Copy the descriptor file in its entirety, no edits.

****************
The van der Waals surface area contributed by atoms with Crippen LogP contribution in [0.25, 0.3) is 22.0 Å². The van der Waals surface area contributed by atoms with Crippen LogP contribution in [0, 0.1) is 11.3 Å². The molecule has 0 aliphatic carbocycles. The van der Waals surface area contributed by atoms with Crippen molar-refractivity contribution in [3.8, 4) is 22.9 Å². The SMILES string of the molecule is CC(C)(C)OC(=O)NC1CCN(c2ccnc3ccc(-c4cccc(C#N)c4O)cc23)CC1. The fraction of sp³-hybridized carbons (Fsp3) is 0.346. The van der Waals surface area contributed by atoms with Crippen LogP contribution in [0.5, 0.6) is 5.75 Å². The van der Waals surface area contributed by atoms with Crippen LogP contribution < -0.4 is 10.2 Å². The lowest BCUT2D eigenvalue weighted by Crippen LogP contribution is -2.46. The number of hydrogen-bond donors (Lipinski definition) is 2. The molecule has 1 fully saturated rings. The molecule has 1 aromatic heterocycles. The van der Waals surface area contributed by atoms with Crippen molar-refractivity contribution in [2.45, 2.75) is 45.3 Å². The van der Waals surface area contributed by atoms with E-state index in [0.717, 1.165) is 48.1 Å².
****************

The van der Waals surface area contributed by atoms with Crippen LogP contribution in [0.25, 0.3) is 22.0 Å². The van der Waals surface area contributed by atoms with Crippen LogP contribution in [0, 0.1) is 11.3 Å². The molecule has 0 aliphatic carbocycles. The van der Waals surface area contributed by atoms with Crippen molar-refractivity contribution in [3.8, 4) is 22.9 Å². The SMILES string of the molecule is CC(C)(C)OC(=O)NC1CCN(c2ccnc3ccc(-c4cccc(C#N)c4O)cc23)CC1. The fraction of sp³-hybridized carbons (Fsp3) is 0.346. The van der Waals surface area contributed by atoms with Crippen LogP contribution in [0.5, 0.6) is 5.75 Å². The van der Waals surface area contributed by atoms with Crippen LogP contribution < -0.4 is 10.2 Å². The lowest BCUT2D eigenvalue weighted by Crippen LogP contribution is -2.46. The number of hydrogen-bond donors (Lipinski definition) is 2. The molecule has 1 fully saturated rings. The molecule has 1 aromatic heterocycles. The van der Waals surface area contributed by atoms with Crippen molar-refractivity contribution in [2.45, 2.75) is 45.3 Å². The van der Waals surface area contributed by atoms with E-state index in [0.717, 1.165) is 48.1 Å².